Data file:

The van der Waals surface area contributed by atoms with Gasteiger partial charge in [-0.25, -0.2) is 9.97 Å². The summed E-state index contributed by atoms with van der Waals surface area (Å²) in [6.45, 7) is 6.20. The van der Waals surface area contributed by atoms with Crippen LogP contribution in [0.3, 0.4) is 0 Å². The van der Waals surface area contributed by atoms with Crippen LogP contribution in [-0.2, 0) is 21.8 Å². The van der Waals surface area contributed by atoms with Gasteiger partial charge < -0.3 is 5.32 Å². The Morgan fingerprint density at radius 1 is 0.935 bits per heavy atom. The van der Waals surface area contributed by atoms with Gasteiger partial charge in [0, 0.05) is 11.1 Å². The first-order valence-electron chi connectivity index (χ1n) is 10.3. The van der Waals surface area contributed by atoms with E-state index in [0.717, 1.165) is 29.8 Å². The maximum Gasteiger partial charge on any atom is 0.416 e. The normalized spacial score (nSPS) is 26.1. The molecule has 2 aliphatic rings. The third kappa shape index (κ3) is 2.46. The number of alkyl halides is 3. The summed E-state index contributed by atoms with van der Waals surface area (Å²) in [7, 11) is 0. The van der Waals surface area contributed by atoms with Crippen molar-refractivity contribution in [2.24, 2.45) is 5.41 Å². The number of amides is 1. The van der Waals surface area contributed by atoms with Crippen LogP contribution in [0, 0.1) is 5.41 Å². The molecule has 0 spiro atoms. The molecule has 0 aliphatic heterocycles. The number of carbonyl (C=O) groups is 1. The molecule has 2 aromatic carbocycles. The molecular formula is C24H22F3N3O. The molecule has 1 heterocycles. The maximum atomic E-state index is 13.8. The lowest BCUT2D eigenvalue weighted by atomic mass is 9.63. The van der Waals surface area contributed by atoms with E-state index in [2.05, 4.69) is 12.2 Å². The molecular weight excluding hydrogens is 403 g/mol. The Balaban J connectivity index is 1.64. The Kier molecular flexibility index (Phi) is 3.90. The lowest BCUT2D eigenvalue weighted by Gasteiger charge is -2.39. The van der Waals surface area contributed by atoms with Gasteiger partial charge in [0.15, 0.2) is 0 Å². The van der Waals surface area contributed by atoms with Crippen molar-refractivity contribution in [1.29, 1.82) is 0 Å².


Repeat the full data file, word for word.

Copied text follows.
The van der Waals surface area contributed by atoms with Gasteiger partial charge in [-0.25, -0.2) is 9.97 Å². The summed E-state index contributed by atoms with van der Waals surface area (Å²) in [6.45, 7) is 6.20. The van der Waals surface area contributed by atoms with Crippen LogP contribution in [0.3, 0.4) is 0 Å². The van der Waals surface area contributed by atoms with Crippen LogP contribution in [-0.2, 0) is 21.8 Å². The van der Waals surface area contributed by atoms with Gasteiger partial charge < -0.3 is 5.32 Å². The Morgan fingerprint density at radius 1 is 0.935 bits per heavy atom. The van der Waals surface area contributed by atoms with Gasteiger partial charge in [0, 0.05) is 11.1 Å². The first-order valence-electron chi connectivity index (χ1n) is 10.3. The van der Waals surface area contributed by atoms with E-state index in [0.717, 1.165) is 29.8 Å². The maximum Gasteiger partial charge on any atom is 0.416 e. The normalized spacial score (nSPS) is 26.1. The molecule has 2 aliphatic rings. The third kappa shape index (κ3) is 2.46. The number of alkyl halides is 3. The summed E-state index contributed by atoms with van der Waals surface area (Å²) in [7, 11) is 0. The van der Waals surface area contributed by atoms with Crippen molar-refractivity contribution in [2.24, 2.45) is 5.41 Å². The number of amides is 1. The van der Waals surface area contributed by atoms with Crippen LogP contribution in [0, 0.1) is 5.41 Å². The molecule has 0 spiro atoms. The molecule has 0 aliphatic heterocycles. The number of carbonyl (C=O) groups is 1. The molecule has 2 aromatic carbocycles. The molecular formula is C24H22F3N3O. The molecule has 1 heterocycles. The maximum atomic E-state index is 13.8. The lowest BCUT2D eigenvalue weighted by atomic mass is 9.63. The van der Waals surface area contributed by atoms with E-state index in [2.05, 4.69) is 12.2 Å². The molecular weight excluding hydrogens is 403 g/mol. The Balaban J connectivity index is 1.64. The Kier molecular flexibility index (Phi) is 3.90. The lowest BCUT2D eigenvalue weighted by Gasteiger charge is -2.39. The van der Waals surface area contributed by atoms with Gasteiger partial charge in [0.15, 0.2) is 0 Å². The van der Waals surface area contributed by atoms with Crippen molar-refractivity contribution in [1.29, 1.82) is 0 Å².